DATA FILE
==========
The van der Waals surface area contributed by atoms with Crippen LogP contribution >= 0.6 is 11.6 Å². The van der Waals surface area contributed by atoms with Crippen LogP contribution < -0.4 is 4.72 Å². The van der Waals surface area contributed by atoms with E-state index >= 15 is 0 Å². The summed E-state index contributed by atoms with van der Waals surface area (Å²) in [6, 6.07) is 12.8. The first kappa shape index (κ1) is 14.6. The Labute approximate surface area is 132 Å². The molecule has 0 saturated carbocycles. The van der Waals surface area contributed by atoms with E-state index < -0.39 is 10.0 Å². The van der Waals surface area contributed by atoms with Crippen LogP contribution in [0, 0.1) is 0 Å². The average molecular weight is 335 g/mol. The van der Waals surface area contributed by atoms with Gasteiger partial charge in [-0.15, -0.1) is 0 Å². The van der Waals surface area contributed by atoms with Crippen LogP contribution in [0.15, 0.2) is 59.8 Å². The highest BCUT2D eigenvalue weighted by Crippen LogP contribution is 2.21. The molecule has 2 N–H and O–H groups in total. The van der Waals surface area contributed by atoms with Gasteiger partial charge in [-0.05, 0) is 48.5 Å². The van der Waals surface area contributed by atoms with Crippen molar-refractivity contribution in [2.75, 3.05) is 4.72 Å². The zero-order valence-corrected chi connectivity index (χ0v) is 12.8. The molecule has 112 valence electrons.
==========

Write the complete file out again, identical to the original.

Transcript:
The van der Waals surface area contributed by atoms with Crippen LogP contribution >= 0.6 is 11.6 Å². The van der Waals surface area contributed by atoms with Crippen LogP contribution < -0.4 is 4.72 Å². The van der Waals surface area contributed by atoms with E-state index >= 15 is 0 Å². The summed E-state index contributed by atoms with van der Waals surface area (Å²) in [6, 6.07) is 12.8. The first kappa shape index (κ1) is 14.6. The Labute approximate surface area is 132 Å². The molecule has 0 saturated carbocycles. The van der Waals surface area contributed by atoms with E-state index < -0.39 is 10.0 Å². The van der Waals surface area contributed by atoms with Crippen LogP contribution in [0, 0.1) is 0 Å². The average molecular weight is 335 g/mol. The van der Waals surface area contributed by atoms with Gasteiger partial charge in [-0.15, -0.1) is 0 Å². The van der Waals surface area contributed by atoms with Crippen LogP contribution in [0.15, 0.2) is 59.8 Å². The highest BCUT2D eigenvalue weighted by Crippen LogP contribution is 2.21. The molecule has 2 N–H and O–H groups in total. The van der Waals surface area contributed by atoms with Gasteiger partial charge in [-0.05, 0) is 48.5 Å². The van der Waals surface area contributed by atoms with Crippen molar-refractivity contribution in [2.75, 3.05) is 4.72 Å². The zero-order valence-corrected chi connectivity index (χ0v) is 12.8. The molecule has 112 valence electrons.